Basement Size Cost to Remodel
300 – 700 square feet $9,000 – $52,500
700 – 1,500 square feet $21,000 – $112,500
1,500 – 2,000 square feet $45,000 – $150,000
Source: HomeAdvisor

When you start getting quotes from professionals in your area, prices may seem higher than usual, Damji says. Demand for building materials has increased prices by about 5% to 10% this year, according to HomeAdvisor, and supply chain hiccups are also causing longer delivery timelines. And you might not find certain materials, such as concrete, at all, Damji says.  

“One of the things you can do is partner with a local rehabber to see if they’ve got some excess material in storage,” Damji says. “You might pay a premium for it but if you’ve got it, it’s going to be better than waiting.”

Get ahead of these issues by padding your budget for price fluctuations and allowing extra time for materials to arrive. Damji also recommends avoiding customized materials because they take longer to create and deliver. Stick to standard, in-stock items. And if you can swing it, stock up as much as possible. “You don’t know if the next concrete, tile, drywall, or window shortage is going to happen,” Damji says. “If supply is down later on, the price is absolutely going to spike.”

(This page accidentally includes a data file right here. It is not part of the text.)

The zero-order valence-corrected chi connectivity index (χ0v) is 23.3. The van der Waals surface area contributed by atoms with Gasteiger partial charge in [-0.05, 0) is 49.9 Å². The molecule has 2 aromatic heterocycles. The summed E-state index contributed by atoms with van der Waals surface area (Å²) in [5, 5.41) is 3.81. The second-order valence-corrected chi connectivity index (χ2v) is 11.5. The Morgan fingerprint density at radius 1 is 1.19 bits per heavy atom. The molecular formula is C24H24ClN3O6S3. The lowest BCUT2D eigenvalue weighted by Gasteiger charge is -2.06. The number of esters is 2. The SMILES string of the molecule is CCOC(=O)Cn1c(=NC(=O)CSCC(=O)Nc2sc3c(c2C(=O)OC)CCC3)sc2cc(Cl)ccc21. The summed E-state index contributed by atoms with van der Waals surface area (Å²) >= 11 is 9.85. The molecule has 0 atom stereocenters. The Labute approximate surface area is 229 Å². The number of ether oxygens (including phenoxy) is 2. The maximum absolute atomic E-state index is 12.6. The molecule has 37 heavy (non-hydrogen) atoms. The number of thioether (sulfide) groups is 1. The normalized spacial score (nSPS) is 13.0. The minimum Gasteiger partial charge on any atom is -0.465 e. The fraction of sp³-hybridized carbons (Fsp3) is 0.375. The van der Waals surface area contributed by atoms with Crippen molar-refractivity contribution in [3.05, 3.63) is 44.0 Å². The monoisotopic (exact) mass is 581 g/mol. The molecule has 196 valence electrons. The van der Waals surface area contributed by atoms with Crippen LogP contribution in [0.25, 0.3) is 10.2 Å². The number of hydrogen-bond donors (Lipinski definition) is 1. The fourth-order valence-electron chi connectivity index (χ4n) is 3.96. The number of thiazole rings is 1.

Basement Refinish vs. Basement Remodel

There are a few key differences between a basement remodel and a basement refinish. A basement remodel refers to modifying the use, layout, or structure of a basement, usually by adding rooms or new walls. A basement refinish is less work because you’re sprucing up an existing space. You might do things like hang drywall, paint the walls, and install new floors, and some of these tasks are even DIY-friendly. The average cost of a basement refinish, without the remodel, ranges from $2,800 to $34,000 or $7 to $23 per square foot.